In recent years, scholars have increasingly called into question the claim that the fall to low fertility in China was primarily driven by family planning restrictions; instead that economic development, urbanisation, and the development of improved educational and employment opportunities. In this view, China – and urban areas in particular – share more in common with other low fertility settings in Pacific Asia than perhaps previously recognised. Fertility preferences, as measured through ideal or intended number of children have been employed by demographers in a variety of ways. In Europe, fertility preferences have invariably been higher than actual fertility, suggesting that under certain policy/economic conditions birth rates could be raised. Such preferences also give a broad impression of general attitudes towards family sizes and help to test whether there are particular societal ‘norms’ (such as a ‘two-child norm’). In this paper, we present the results of a new meta-analysis of fertility preferences in urban and rural China covering the period from the implementation of the one-child policy in 1980 through to 2009. While there are a number of clear limitations to both the review and the constituent surveys, we find indicative evidence of widespread below-replacement level fertility preferences. These concur with other national level surveys. Finally, we consider the extent to which we can ‘trust’ the responses given in surveys. We conclude that if China were to relax its’ ‘One Child Policy’, it is likely that only a relatively small number of people would take advantage of the change and have a second child. For those that do, there appears to be a strong bias towards having one boy and one girl.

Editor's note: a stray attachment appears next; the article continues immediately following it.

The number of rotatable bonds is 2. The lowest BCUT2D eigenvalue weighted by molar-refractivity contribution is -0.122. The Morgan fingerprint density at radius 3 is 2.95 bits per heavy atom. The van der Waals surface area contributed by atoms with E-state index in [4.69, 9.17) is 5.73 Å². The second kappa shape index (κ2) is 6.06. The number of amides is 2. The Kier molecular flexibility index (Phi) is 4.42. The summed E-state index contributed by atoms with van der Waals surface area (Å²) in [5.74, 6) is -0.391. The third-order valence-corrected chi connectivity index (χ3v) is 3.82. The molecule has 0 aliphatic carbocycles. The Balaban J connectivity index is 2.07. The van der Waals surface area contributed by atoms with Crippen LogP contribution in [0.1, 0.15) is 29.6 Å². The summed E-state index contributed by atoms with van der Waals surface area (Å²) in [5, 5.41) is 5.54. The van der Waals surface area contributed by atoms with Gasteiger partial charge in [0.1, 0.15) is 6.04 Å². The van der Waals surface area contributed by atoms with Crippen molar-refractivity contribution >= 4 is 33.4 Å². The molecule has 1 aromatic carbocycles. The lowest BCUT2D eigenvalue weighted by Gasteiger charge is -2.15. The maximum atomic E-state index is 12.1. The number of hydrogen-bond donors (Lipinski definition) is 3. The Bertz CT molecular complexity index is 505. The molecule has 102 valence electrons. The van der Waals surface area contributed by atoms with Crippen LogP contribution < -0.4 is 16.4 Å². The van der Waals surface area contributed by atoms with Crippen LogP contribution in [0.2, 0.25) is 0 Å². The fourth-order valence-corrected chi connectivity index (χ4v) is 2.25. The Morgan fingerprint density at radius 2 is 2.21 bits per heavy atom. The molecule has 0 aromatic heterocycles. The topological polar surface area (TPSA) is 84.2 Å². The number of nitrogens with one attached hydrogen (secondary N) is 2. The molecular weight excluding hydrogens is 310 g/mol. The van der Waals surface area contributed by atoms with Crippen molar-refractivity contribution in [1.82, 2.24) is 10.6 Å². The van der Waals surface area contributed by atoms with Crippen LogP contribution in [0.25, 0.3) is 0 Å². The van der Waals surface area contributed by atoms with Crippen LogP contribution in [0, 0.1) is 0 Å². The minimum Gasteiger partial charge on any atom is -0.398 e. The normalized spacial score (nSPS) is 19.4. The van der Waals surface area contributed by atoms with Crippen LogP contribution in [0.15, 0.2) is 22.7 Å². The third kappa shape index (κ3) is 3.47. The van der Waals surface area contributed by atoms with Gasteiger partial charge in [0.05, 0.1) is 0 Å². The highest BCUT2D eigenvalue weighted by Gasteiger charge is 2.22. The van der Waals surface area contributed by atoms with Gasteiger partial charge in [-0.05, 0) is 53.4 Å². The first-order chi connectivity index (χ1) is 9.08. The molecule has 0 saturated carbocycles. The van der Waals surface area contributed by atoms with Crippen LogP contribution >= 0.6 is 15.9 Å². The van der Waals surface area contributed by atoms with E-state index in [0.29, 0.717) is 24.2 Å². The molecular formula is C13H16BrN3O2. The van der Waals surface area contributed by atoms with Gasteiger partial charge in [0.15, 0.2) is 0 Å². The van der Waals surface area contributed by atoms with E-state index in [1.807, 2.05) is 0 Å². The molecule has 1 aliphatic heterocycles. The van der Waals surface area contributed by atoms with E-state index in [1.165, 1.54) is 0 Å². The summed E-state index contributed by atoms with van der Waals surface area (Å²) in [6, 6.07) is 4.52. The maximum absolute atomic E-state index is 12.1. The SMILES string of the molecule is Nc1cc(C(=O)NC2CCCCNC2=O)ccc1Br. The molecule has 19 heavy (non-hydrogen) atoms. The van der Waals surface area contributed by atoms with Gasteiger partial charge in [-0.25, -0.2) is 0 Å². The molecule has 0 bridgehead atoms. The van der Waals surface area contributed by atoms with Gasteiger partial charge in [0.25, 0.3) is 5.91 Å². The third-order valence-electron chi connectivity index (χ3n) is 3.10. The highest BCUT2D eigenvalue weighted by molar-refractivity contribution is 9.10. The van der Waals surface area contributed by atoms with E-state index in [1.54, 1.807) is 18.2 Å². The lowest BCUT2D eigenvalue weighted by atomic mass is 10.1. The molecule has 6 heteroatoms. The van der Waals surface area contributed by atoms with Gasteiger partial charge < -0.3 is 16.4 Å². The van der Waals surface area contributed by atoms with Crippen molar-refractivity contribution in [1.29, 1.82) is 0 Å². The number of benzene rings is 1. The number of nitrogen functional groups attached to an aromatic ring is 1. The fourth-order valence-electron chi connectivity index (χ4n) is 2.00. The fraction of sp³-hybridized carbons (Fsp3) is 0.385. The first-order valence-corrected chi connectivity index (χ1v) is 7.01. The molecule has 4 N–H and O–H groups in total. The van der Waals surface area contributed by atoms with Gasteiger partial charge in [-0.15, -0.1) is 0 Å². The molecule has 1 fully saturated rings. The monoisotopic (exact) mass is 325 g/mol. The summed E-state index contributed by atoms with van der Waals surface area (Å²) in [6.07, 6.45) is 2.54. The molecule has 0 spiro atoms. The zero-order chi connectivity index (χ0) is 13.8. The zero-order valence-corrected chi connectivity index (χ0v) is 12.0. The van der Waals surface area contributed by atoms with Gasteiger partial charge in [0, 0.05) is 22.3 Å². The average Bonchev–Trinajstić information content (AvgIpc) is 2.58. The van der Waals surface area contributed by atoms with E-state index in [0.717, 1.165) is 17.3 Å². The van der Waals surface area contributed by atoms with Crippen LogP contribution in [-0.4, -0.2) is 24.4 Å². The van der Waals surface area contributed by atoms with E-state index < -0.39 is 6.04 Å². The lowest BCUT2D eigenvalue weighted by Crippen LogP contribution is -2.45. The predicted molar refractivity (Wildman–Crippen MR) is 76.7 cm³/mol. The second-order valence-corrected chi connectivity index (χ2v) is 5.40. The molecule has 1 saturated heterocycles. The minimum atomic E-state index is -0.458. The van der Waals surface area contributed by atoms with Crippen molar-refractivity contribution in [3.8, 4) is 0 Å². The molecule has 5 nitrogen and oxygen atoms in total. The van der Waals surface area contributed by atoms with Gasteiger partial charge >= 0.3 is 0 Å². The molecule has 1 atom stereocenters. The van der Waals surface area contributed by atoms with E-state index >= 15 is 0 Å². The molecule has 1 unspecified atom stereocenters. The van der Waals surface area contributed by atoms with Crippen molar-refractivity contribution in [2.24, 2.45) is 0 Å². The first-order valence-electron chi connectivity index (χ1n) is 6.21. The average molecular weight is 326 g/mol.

Demographic factors in the works of the greatest minds in history
Vadim Bezverbny, Socio-Political Research Institute of Russian Academy of Sciences, Moscow

Research question An entwinement of social, economic and demographic facts has been noted as early as by the greatest minds in history (Confucius, Thomas Aquinas, Niccolo Machiavelli, Adam Smith etc.) as an effective measure of state consolidation and well-being. The first example of the use of demographic politics goes far back to the history of Middle East. Shumerian king Ur-Namme a code of laws more than two thousand years before Christ among which there were laws containing economic measures of promoting family among population. The king of Eshnunna named Bilalama also made a couple of laws in the middle of the twentieth century before Christ that regulated legal norms, property rights and family legislation. In the eighteenth century before Christ a well-known state leader, the king of Babylon Hammurapi combined previous ideas of Eastern state rulers and suggested a set of measures for strengthening marriage morals and regulation of family relations. Methodology The methodology is based on the methods of the content-analysis of historical literature of the scientists of ancient times, antiquity, Middle Ages and Renaissance epochs. Results Thus, the above mentioned historical and contemporary views of scientists on population increase reflect a fundamental value of the demographic factor, both for internal processes of social and economic development, and for strengthening of the geopolitical status of a state. Beside it vast majority of scientists who founded the school of geopolitics paid special attention to the demographic factor.